Sour cream isn't a big deal in Japan. They're good with the cream, as is evidenced by a variety of Japanese dishes made with cream like umenohana. They're good with the sour, as is evidenced by umeboshi (very sour pickled plums), but you don't see much going on with sour cream. In fact, it's sold in half cup containers for about $2.30 (230 yen) rather than in huge fatty, delicious bowls like you can buy back home.
For this reason, it's rare to see things that are flavored with sour cream and onion like these chips. In fact, this offering by Kokeiya is the first time I've seen a Japanese-produced chip in this flavor. That's not to say such chips never existed. It's not like I've spent many a night painstakingly inspecting the snack food aisles of every market in Tokyo looking for sour cream and onion chips. After all, if I did that, I'd have no time to write review posts, or work, or eat snacks for review.
The bag of chips I sampled and photographed for review was actually the fourth one I've bought. This might tell you something about how good they are. It took this long to keep one around long enough to take pictures. To be fair, I only ate half of two bags. I sent the rest off to work with my husband to snack on with his lunch. Also, the bags aren't very big. If you were to compare them to a small single-serving bag like those commonly sold in the U.S., the contents might equal about 4 of those little bags (possibly less).
When you open the bag, the chips mainly smell like potato chips with the vaguest hint of sour cream. The first bite is salty, with a hint of cream followed by a very heavily onion-flavored finish and aftertaste. The onion component of these chips is much stronger than the sour cream and it tends to build up more strongly as you eat more of the chips. Since the ingredients list is potatoes, oil, onion powder, milk powder, parsley, and stevia, I'm guessing onion seasoning is more liberally applied than the milk part which comprises the "sour cream" portion. They are very, very tasty.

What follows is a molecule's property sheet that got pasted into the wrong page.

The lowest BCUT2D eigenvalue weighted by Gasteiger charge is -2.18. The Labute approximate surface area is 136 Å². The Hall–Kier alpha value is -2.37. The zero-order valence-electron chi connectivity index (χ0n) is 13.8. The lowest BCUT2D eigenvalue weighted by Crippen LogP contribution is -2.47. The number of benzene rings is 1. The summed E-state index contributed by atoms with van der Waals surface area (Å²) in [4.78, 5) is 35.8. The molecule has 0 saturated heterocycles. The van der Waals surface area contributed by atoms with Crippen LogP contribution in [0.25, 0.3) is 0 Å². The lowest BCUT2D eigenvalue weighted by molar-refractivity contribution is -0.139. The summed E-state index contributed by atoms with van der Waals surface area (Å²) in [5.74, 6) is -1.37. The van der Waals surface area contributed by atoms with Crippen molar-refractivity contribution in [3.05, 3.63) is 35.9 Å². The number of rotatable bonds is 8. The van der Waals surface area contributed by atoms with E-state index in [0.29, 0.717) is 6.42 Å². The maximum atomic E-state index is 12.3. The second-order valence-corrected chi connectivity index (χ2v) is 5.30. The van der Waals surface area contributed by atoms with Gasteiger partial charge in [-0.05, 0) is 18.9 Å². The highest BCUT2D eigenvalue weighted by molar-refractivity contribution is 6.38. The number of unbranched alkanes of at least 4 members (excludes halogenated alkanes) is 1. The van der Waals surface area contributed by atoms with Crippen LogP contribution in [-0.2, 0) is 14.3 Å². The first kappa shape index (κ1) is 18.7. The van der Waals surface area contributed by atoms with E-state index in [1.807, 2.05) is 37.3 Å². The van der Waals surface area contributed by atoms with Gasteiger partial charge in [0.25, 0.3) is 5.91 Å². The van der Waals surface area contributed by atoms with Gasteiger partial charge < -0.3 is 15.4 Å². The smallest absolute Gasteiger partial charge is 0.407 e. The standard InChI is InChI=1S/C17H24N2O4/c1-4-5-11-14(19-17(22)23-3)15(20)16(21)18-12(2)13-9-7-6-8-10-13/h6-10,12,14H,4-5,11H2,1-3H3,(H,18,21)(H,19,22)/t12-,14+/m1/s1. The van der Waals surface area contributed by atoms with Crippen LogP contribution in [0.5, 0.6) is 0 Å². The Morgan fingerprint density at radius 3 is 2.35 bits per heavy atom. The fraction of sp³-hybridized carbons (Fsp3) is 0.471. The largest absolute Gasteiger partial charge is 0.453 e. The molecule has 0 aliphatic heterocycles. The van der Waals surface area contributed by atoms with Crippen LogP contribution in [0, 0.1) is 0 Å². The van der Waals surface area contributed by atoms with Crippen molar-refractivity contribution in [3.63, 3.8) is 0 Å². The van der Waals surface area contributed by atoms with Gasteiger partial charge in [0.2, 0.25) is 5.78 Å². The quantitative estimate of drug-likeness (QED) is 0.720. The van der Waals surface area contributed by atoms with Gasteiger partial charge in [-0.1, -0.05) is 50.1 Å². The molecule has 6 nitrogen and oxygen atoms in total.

The chips are crispy and most of them are full-sized. One thing I've discovered about imported chips is that a lot of them get crushed and buying domestically made ones is always a better bet. They're protected better or just are handled less and don't tend to get as crushed. My only minor quibble with these chips is that there are always a certain percentage of darker chips and they have a slightly burnt flavor which is a little unpleasant. I'd give the makers the benefit of the doubt and consider that I had a bad bag or two, but after 4 bags, this seems to be pretty consistently an issue.
Kokeiya calls these "rich cut" chips and I'm guessing this is some sort of play (or mistake) on "ridge cut" as there is nothing unique in their shape. There are two types available. One is "usushio" which is "salt" and essentially what we'd call "plain" chips in America (or "crisps" in the U.K.